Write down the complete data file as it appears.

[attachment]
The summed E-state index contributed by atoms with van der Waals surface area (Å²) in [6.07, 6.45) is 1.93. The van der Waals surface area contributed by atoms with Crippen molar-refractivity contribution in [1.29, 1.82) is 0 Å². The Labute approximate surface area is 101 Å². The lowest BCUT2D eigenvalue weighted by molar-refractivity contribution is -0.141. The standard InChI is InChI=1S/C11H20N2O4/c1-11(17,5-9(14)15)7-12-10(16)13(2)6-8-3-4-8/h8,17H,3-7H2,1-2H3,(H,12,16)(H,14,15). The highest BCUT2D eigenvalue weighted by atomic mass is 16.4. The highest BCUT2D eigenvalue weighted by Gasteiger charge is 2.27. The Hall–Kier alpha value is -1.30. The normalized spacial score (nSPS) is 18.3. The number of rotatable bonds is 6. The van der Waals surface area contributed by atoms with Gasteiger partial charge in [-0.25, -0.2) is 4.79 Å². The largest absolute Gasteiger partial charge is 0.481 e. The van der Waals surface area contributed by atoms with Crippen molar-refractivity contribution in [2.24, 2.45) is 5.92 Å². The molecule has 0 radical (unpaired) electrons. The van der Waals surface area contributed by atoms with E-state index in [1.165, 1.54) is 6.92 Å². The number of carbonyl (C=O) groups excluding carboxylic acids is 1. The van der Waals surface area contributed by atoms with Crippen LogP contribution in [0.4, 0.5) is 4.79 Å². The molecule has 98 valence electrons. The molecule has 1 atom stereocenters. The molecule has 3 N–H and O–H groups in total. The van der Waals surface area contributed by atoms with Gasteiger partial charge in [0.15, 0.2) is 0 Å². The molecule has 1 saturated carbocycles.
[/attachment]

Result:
The summed E-state index contributed by atoms with van der Waals surface area (Å²) in [6.07, 6.45) is 1.93. The van der Waals surface area contributed by atoms with Crippen molar-refractivity contribution in [1.29, 1.82) is 0 Å². The Labute approximate surface area is 101 Å². The lowest BCUT2D eigenvalue weighted by molar-refractivity contribution is -0.141. The standard InChI is InChI=1S/C11H20N2O4/c1-11(17,5-9(14)15)7-12-10(16)13(2)6-8-3-4-8/h8,17H,3-7H2,1-2H3,(H,12,16)(H,14,15). The highest BCUT2D eigenvalue weighted by atomic mass is 16.4. The highest BCUT2D eigenvalue weighted by Gasteiger charge is 2.27. The Hall–Kier alpha value is -1.30. The normalized spacial score (nSPS) is 18.3. The number of rotatable bonds is 6. The van der Waals surface area contributed by atoms with Gasteiger partial charge in [-0.25, -0.2) is 4.79 Å². The largest absolute Gasteiger partial charge is 0.481 e. The van der Waals surface area contributed by atoms with Crippen molar-refractivity contribution in [2.24, 2.45) is 5.92 Å². The molecule has 0 radical (unpaired) electrons. The van der Waals surface area contributed by atoms with E-state index in [1.165, 1.54) is 6.92 Å². The number of carbonyl (C=O) groups excluding carboxylic acids is 1. The van der Waals surface area contributed by atoms with Crippen LogP contribution in [0.4, 0.5) is 4.79 Å². The molecule has 98 valence electrons. The molecule has 1 atom stereocenters. The molecule has 3 N–H and O–H groups in total. The van der Waals surface area contributed by atoms with Gasteiger partial charge in [0.15, 0.2) is 0 Å². The molecule has 1 saturated carbocycles.